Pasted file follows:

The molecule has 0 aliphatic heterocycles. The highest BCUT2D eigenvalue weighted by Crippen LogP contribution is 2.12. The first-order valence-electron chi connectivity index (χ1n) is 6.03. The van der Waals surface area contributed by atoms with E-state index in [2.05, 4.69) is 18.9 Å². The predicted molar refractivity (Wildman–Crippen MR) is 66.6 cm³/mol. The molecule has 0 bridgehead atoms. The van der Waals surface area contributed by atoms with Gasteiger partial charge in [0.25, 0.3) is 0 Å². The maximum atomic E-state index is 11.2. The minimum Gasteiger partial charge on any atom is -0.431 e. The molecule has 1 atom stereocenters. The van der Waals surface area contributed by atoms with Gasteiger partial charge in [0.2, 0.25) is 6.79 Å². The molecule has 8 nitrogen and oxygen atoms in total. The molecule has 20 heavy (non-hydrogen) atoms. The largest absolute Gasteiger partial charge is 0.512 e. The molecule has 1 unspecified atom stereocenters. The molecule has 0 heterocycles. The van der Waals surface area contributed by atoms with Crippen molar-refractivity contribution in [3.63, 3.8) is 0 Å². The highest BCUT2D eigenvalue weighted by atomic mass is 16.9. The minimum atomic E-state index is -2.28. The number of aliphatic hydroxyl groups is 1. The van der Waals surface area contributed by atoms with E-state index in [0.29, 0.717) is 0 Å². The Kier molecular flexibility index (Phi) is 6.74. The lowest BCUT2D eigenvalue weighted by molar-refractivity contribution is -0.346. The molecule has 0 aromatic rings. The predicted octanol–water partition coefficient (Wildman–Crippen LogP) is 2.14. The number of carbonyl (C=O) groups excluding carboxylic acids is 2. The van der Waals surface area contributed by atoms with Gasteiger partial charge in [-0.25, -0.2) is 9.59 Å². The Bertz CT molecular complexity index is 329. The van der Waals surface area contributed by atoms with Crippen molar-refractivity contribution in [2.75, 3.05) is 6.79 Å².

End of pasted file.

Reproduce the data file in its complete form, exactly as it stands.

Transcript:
The molecule has 0 aliphatic heterocycles. The highest BCUT2D eigenvalue weighted by Crippen LogP contribution is 2.12. The first-order valence-electron chi connectivity index (χ1n) is 6.03. The van der Waals surface area contributed by atoms with E-state index in [2.05, 4.69) is 18.9 Å². The predicted molar refractivity (Wildman–Crippen MR) is 66.6 cm³/mol. The molecule has 0 bridgehead atoms. The van der Waals surface area contributed by atoms with Gasteiger partial charge in [0.25, 0.3) is 0 Å². The maximum atomic E-state index is 11.2. The minimum Gasteiger partial charge on any atom is -0.431 e. The molecule has 1 atom stereocenters. The van der Waals surface area contributed by atoms with Gasteiger partial charge in [0.2, 0.25) is 6.79 Å². The molecule has 8 nitrogen and oxygen atoms in total. The molecule has 20 heavy (non-hydrogen) atoms. The largest absolute Gasteiger partial charge is 0.512 e. The molecule has 1 unspecified atom stereocenters. The molecule has 0 heterocycles. The van der Waals surface area contributed by atoms with Crippen molar-refractivity contribution in [3.63, 3.8) is 0 Å². The highest BCUT2D eigenvalue weighted by atomic mass is 16.9. The minimum atomic E-state index is -2.28. The number of aliphatic hydroxyl groups is 1. The van der Waals surface area contributed by atoms with E-state index in [0.29, 0.717) is 0 Å². The Kier molecular flexibility index (Phi) is 6.74. The lowest BCUT2D eigenvalue weighted by molar-refractivity contribution is -0.346. The molecule has 0 aromatic rings. The predicted octanol–water partition coefficient (Wildman–Crippen LogP) is 2.14. The number of carbonyl (C=O) groups excluding carboxylic acids is 2. The van der Waals surface area contributed by atoms with Gasteiger partial charge in [-0.25, -0.2) is 9.59 Å². The Bertz CT molecular complexity index is 329. The van der Waals surface area contributed by atoms with Crippen molar-refractivity contribution in [2.75, 3.05) is 6.79 Å².